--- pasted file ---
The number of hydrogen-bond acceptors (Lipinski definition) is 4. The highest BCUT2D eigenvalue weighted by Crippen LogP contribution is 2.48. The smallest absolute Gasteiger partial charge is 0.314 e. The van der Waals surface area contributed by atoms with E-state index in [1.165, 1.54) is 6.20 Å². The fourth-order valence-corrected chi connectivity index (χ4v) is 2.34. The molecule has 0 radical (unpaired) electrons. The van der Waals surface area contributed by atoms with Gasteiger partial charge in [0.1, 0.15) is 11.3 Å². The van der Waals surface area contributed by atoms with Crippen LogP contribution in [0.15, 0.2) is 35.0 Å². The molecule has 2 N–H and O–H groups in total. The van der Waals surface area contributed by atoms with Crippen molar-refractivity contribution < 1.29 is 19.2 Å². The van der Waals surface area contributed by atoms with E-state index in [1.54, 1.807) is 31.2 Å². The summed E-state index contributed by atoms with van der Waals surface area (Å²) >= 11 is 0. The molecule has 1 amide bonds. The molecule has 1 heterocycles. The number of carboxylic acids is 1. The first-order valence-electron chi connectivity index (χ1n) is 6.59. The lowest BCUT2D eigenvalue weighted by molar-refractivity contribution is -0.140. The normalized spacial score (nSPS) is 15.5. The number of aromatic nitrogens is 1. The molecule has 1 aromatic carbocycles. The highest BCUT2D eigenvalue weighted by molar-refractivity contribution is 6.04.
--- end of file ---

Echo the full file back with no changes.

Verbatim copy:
The number of hydrogen-bond acceptors (Lipinski definition) is 4. The highest BCUT2D eigenvalue weighted by Crippen LogP contribution is 2.48. The smallest absolute Gasteiger partial charge is 0.314 e. The van der Waals surface area contributed by atoms with E-state index in [1.165, 1.54) is 6.20 Å². The fourth-order valence-corrected chi connectivity index (χ4v) is 2.34. The molecule has 0 radical (unpaired) electrons. The van der Waals surface area contributed by atoms with Gasteiger partial charge in [0.1, 0.15) is 11.3 Å². The van der Waals surface area contributed by atoms with Crippen LogP contribution in [0.15, 0.2) is 35.0 Å². The molecule has 2 N–H and O–H groups in total. The van der Waals surface area contributed by atoms with Crippen molar-refractivity contribution < 1.29 is 19.2 Å². The van der Waals surface area contributed by atoms with E-state index in [1.54, 1.807) is 31.2 Å². The summed E-state index contributed by atoms with van der Waals surface area (Å²) >= 11 is 0. The molecule has 1 amide bonds. The molecule has 1 heterocycles. The number of carboxylic acids is 1. The first-order valence-electron chi connectivity index (χ1n) is 6.59. The lowest BCUT2D eigenvalue weighted by molar-refractivity contribution is -0.140. The normalized spacial score (nSPS) is 15.5. The number of aromatic nitrogens is 1. The molecule has 1 aromatic carbocycles. The highest BCUT2D eigenvalue weighted by molar-refractivity contribution is 6.04.